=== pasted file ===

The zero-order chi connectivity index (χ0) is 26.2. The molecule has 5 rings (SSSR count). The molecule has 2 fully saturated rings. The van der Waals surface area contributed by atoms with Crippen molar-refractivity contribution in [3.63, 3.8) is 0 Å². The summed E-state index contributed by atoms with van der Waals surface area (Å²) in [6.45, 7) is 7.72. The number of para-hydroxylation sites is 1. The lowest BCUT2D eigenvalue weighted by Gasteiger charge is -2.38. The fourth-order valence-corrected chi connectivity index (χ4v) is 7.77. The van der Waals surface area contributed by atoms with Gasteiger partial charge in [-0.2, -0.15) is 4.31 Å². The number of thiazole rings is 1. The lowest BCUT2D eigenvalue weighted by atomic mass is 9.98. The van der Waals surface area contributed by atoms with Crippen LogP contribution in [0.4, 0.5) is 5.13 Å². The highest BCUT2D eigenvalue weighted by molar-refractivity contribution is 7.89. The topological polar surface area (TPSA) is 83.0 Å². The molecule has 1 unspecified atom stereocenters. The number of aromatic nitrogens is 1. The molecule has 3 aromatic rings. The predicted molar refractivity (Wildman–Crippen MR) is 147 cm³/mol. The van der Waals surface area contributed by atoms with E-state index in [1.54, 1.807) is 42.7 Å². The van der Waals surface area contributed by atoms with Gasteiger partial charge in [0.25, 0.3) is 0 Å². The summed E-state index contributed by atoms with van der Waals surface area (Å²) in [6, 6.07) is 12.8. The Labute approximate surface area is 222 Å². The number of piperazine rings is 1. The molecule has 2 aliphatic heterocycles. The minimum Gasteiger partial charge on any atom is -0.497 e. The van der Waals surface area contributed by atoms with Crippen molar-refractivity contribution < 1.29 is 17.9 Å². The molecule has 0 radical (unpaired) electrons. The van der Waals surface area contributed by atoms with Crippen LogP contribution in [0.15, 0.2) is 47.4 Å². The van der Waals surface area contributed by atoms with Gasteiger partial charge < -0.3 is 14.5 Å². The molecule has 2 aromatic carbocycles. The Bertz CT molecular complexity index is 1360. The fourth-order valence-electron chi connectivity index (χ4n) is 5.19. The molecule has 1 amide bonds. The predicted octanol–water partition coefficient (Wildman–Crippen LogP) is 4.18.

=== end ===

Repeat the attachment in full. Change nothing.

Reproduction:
The zero-order chi connectivity index (χ0) is 26.2. The molecule has 5 rings (SSSR count). The molecule has 2 fully saturated rings. The van der Waals surface area contributed by atoms with Crippen molar-refractivity contribution in [3.63, 3.8) is 0 Å². The summed E-state index contributed by atoms with van der Waals surface area (Å²) in [6.45, 7) is 7.72. The number of para-hydroxylation sites is 1. The lowest BCUT2D eigenvalue weighted by Gasteiger charge is -2.38. The fourth-order valence-corrected chi connectivity index (χ4v) is 7.77. The van der Waals surface area contributed by atoms with Gasteiger partial charge in [-0.2, -0.15) is 4.31 Å². The number of thiazole rings is 1. The lowest BCUT2D eigenvalue weighted by atomic mass is 9.98. The van der Waals surface area contributed by atoms with Crippen LogP contribution in [0.4, 0.5) is 5.13 Å². The highest BCUT2D eigenvalue weighted by molar-refractivity contribution is 7.89. The topological polar surface area (TPSA) is 83.0 Å². The molecule has 1 unspecified atom stereocenters. The number of aromatic nitrogens is 1. The molecule has 3 aromatic rings. The predicted molar refractivity (Wildman–Crippen MR) is 147 cm³/mol. The van der Waals surface area contributed by atoms with E-state index in [1.54, 1.807) is 42.7 Å². The van der Waals surface area contributed by atoms with Gasteiger partial charge in [0.25, 0.3) is 0 Å². The summed E-state index contributed by atoms with van der Waals surface area (Å²) in [6, 6.07) is 12.8. The Labute approximate surface area is 222 Å². The number of piperazine rings is 1. The molecule has 2 aliphatic heterocycles. The minimum Gasteiger partial charge on any atom is -0.497 e. The van der Waals surface area contributed by atoms with Crippen molar-refractivity contribution < 1.29 is 17.9 Å². The molecule has 0 radical (unpaired) electrons. The van der Waals surface area contributed by atoms with Crippen LogP contribution in [0.15, 0.2) is 47.4 Å². The van der Waals surface area contributed by atoms with Gasteiger partial charge < -0.3 is 14.5 Å². The molecule has 2 aromatic carbocycles. The Bertz CT molecular complexity index is 1360. The fourth-order valence-electron chi connectivity index (χ4n) is 5.19. The molecule has 1 amide bonds. The predicted octanol–water partition coefficient (Wildman–Crippen LogP) is 4.18.